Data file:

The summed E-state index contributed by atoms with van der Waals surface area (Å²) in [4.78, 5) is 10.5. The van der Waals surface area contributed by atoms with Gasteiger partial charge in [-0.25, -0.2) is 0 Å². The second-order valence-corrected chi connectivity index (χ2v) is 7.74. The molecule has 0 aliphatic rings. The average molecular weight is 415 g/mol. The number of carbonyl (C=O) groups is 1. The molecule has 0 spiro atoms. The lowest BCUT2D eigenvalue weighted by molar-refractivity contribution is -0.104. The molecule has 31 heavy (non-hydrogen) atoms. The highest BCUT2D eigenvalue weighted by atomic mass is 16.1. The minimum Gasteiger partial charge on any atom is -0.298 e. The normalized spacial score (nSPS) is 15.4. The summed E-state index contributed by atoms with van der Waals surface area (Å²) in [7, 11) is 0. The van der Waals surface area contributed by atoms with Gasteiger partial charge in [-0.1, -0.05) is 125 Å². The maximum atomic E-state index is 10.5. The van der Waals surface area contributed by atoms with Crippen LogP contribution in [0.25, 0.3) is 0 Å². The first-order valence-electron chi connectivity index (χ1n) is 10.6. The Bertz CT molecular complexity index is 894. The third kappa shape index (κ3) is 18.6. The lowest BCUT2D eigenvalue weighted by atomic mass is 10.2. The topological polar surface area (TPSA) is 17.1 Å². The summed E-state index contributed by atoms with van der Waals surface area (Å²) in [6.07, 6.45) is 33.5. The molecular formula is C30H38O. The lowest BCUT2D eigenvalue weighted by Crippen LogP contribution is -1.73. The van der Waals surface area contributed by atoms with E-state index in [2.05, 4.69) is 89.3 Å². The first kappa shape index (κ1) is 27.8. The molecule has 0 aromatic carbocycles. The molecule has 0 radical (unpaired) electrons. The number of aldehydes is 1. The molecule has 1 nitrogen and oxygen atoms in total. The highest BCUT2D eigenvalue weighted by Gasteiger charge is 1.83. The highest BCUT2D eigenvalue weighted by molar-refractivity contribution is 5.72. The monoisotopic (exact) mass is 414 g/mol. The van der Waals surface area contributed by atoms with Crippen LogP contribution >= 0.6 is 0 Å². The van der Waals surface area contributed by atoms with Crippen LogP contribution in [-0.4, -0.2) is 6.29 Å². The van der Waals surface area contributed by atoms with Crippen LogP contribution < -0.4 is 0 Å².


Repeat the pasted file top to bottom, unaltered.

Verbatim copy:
The summed E-state index contributed by atoms with van der Waals surface area (Å²) in [4.78, 5) is 10.5. The van der Waals surface area contributed by atoms with Gasteiger partial charge in [-0.25, -0.2) is 0 Å². The second-order valence-corrected chi connectivity index (χ2v) is 7.74. The molecule has 0 aliphatic rings. The average molecular weight is 415 g/mol. The number of carbonyl (C=O) groups is 1. The molecule has 0 spiro atoms. The lowest BCUT2D eigenvalue weighted by molar-refractivity contribution is -0.104. The molecule has 31 heavy (non-hydrogen) atoms. The highest BCUT2D eigenvalue weighted by atomic mass is 16.1. The minimum Gasteiger partial charge on any atom is -0.298 e. The normalized spacial score (nSPS) is 15.4. The summed E-state index contributed by atoms with van der Waals surface area (Å²) in [7, 11) is 0. The van der Waals surface area contributed by atoms with Gasteiger partial charge in [-0.1, -0.05) is 125 Å². The maximum atomic E-state index is 10.5. The van der Waals surface area contributed by atoms with Crippen LogP contribution in [0.25, 0.3) is 0 Å². The first-order valence-electron chi connectivity index (χ1n) is 10.6. The Bertz CT molecular complexity index is 894. The third kappa shape index (κ3) is 18.6. The lowest BCUT2D eigenvalue weighted by atomic mass is 10.2. The topological polar surface area (TPSA) is 17.1 Å². The summed E-state index contributed by atoms with van der Waals surface area (Å²) in [6.07, 6.45) is 33.5. The molecular formula is C30H38O. The lowest BCUT2D eigenvalue weighted by Crippen LogP contribution is -1.73. The van der Waals surface area contributed by atoms with E-state index in [2.05, 4.69) is 89.3 Å². The first kappa shape index (κ1) is 27.8. The molecule has 0 aromatic carbocycles. The molecule has 0 radical (unpaired) electrons. The number of aldehydes is 1. The molecule has 1 nitrogen and oxygen atoms in total. The highest BCUT2D eigenvalue weighted by Gasteiger charge is 1.83. The highest BCUT2D eigenvalue weighted by molar-refractivity contribution is 5.72. The monoisotopic (exact) mass is 414 g/mol. The van der Waals surface area contributed by atoms with Crippen LogP contribution >= 0.6 is 0 Å². The van der Waals surface area contributed by atoms with Crippen LogP contribution in [-0.4, -0.2) is 6.29 Å². The van der Waals surface area contributed by atoms with Crippen LogP contribution < -0.4 is 0 Å².